Saturday night was a rare night out on the town for my wife and I. We attended a concert at Orchestra Hall featuring the band Pink Martini accompanied by the Minnesota Orchestra. It was an entertaining, if somewhat uneven, evening of eclectic music which was not surprising given the background of the group:
15 years ago in his hometown of Portland, Oregon, Thomas Lauderdale was working in politics, thinking that one day he would run for mayor. Like other eager beaver politicians-in-training, he went to every political fundraiser under the sun...but was dismayed to find the music at these events underwhelming, lackluster, loud and un-neighborly. Drawing inspiration from music from all over the world – crossing genres of classical, jazz and old-fashioned pop – and hoping to appeal to conservatives and liberals alike, he founded the “little orchestra” Pink Martini in 1994 to provide more beautiful and inclusive musical soundtracks for political fundraisers for progressive causes such as civil rights, affordable housing, the environment, libraries, public broadcasting, education and parks.
“Pink Martini draws inspiration from the romantic Hollywood musicals of the 1940s or ‘50s...with a more global perspective. We write a lot of songs...but we also champion songs like Ernesto Lecuona’s “Andalucia”or “Amado mio”from the Rita Hayworth film “Gilda”or “Kikuchiyo to mohshimasu (My name is Kikuchiyo)”made famous in the 1960s by the great Japanese group Hiroshi Wada & His Mahina Stars. In that sense we’re a bit like musical archeologists, digging through recordings and scores of years past and rediscovering beautiful songs.”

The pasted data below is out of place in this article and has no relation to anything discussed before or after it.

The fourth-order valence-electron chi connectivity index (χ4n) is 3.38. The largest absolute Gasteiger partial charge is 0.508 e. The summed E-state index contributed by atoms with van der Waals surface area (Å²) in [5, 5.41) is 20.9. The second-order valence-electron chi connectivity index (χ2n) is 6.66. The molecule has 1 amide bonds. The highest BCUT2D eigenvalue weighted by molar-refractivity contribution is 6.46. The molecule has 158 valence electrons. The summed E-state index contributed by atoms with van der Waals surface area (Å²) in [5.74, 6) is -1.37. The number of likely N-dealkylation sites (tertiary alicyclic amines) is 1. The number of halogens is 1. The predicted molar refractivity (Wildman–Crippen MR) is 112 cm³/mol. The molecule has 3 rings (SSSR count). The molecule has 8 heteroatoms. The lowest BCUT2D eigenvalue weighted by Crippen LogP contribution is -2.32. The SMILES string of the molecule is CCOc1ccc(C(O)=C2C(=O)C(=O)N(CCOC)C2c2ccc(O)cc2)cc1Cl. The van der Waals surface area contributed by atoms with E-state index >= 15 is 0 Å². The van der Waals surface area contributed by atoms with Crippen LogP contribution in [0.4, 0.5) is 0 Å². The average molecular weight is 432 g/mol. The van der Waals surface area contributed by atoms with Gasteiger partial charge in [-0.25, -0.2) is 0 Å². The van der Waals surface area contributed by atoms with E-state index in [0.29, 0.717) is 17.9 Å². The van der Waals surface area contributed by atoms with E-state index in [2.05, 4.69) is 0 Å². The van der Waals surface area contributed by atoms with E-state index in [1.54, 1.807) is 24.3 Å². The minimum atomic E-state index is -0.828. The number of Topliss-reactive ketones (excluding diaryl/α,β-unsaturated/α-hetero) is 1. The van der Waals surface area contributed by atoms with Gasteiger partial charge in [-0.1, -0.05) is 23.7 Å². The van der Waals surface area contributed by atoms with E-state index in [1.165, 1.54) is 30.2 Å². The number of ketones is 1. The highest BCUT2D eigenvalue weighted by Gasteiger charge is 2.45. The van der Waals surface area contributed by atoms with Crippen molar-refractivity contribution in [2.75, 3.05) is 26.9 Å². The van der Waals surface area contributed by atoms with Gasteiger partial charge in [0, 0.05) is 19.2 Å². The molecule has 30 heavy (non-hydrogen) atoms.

The performance was thankfully free of politics of any sort although there was a surprise appearance by a guest singer whose name is likely familiar to those who follow national politics closely: Ari Shapiro. Yes, that Ari Shapiro, the National Public Radio White House correspondent. I was not previously aware that the Fargo born Shapiro had grown up in Portland, followed Pink Martini as a fan for years, recorded two songs on their holiday album, and had performed with the group numerous times. Shapiro definitely has some pipes and did a decent job on a couple of solos and joining Storm Large (filling in for China Forbes-yes, they are singers not strippers) on two duets, including one where he sang a part made famous by Judy Garland (yes, really). He didn’t have the stage presence, range, or timbre of Storm Large-a brassy broad who can really belt it out-but for the most part he held his own. His talents as a singer were certainly a surprise.
An even bigger surprise was how the audience reacted to Shapiro’s appearance. While I recognized his name when it was announced, I didn’t realize that being an NPR White House correspondent made you something of a rock star. At least it did judging by the reaction from the crowd at Orchestra Hall on Saturday. There was much applause, whooping, and cheering when Shapiro strode on stage. Some of this was no doubt from Pink Martini fans who knew of Shapiro’s previous work with the group. But I think a good part of it was because of his role with NPR. Which struck me as a little odd. Hard to imagine that Bret Baier, Jim Angle, or Major Garret would receive the same reaction if it was announced that one of the former Fox News White House correspondents was going to appear as a special guest singer. Ed Henry might receive some tepid applause from his days at CNN, but it would be nothing like the reception that Shapiro received. The crowd must appreciate the objective, straight-down-the-middle, unbiased NPR style of journalism that Shapiro personifies. Yup, that’s why they like him.